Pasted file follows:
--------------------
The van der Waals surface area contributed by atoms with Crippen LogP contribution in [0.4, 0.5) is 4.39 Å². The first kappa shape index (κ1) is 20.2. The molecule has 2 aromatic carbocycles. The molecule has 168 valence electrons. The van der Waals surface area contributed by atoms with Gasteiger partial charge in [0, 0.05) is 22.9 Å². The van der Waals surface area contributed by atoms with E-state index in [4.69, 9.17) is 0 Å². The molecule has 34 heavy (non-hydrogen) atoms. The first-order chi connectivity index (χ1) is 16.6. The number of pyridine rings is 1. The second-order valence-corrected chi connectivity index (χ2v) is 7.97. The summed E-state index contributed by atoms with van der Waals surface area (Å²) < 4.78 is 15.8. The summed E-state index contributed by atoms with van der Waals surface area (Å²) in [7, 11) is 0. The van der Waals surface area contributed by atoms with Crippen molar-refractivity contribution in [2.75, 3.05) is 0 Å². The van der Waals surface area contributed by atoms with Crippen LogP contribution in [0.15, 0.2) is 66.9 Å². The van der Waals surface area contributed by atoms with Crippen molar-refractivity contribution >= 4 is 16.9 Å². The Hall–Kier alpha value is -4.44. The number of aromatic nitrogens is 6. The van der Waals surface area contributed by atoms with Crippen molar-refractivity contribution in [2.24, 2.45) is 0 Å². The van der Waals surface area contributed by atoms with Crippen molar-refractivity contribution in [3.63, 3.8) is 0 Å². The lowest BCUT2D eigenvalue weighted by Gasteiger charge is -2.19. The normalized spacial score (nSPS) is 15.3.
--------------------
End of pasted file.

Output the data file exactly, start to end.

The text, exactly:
The van der Waals surface area contributed by atoms with Crippen LogP contribution in [0.4, 0.5) is 4.39 Å². The first kappa shape index (κ1) is 20.2. The molecule has 2 aromatic carbocycles. The molecule has 168 valence electrons. The van der Waals surface area contributed by atoms with Gasteiger partial charge in [0, 0.05) is 22.9 Å². The van der Waals surface area contributed by atoms with E-state index in [4.69, 9.17) is 0 Å². The molecule has 34 heavy (non-hydrogen) atoms. The first-order chi connectivity index (χ1) is 16.6. The number of pyridine rings is 1. The second-order valence-corrected chi connectivity index (χ2v) is 7.97. The summed E-state index contributed by atoms with van der Waals surface area (Å²) < 4.78 is 15.8. The summed E-state index contributed by atoms with van der Waals surface area (Å²) in [7, 11) is 0. The van der Waals surface area contributed by atoms with Crippen molar-refractivity contribution in [2.75, 3.05) is 0 Å². The van der Waals surface area contributed by atoms with Crippen LogP contribution in [0.15, 0.2) is 66.9 Å². The van der Waals surface area contributed by atoms with Crippen molar-refractivity contribution >= 4 is 16.9 Å². The Hall–Kier alpha value is -4.44. The number of aromatic nitrogens is 6. The van der Waals surface area contributed by atoms with Crippen molar-refractivity contribution in [2.24, 2.45) is 0 Å². The van der Waals surface area contributed by atoms with Crippen molar-refractivity contribution in [3.63, 3.8) is 0 Å². The lowest BCUT2D eigenvalue weighted by Gasteiger charge is -2.19. The normalized spacial score (nSPS) is 15.3.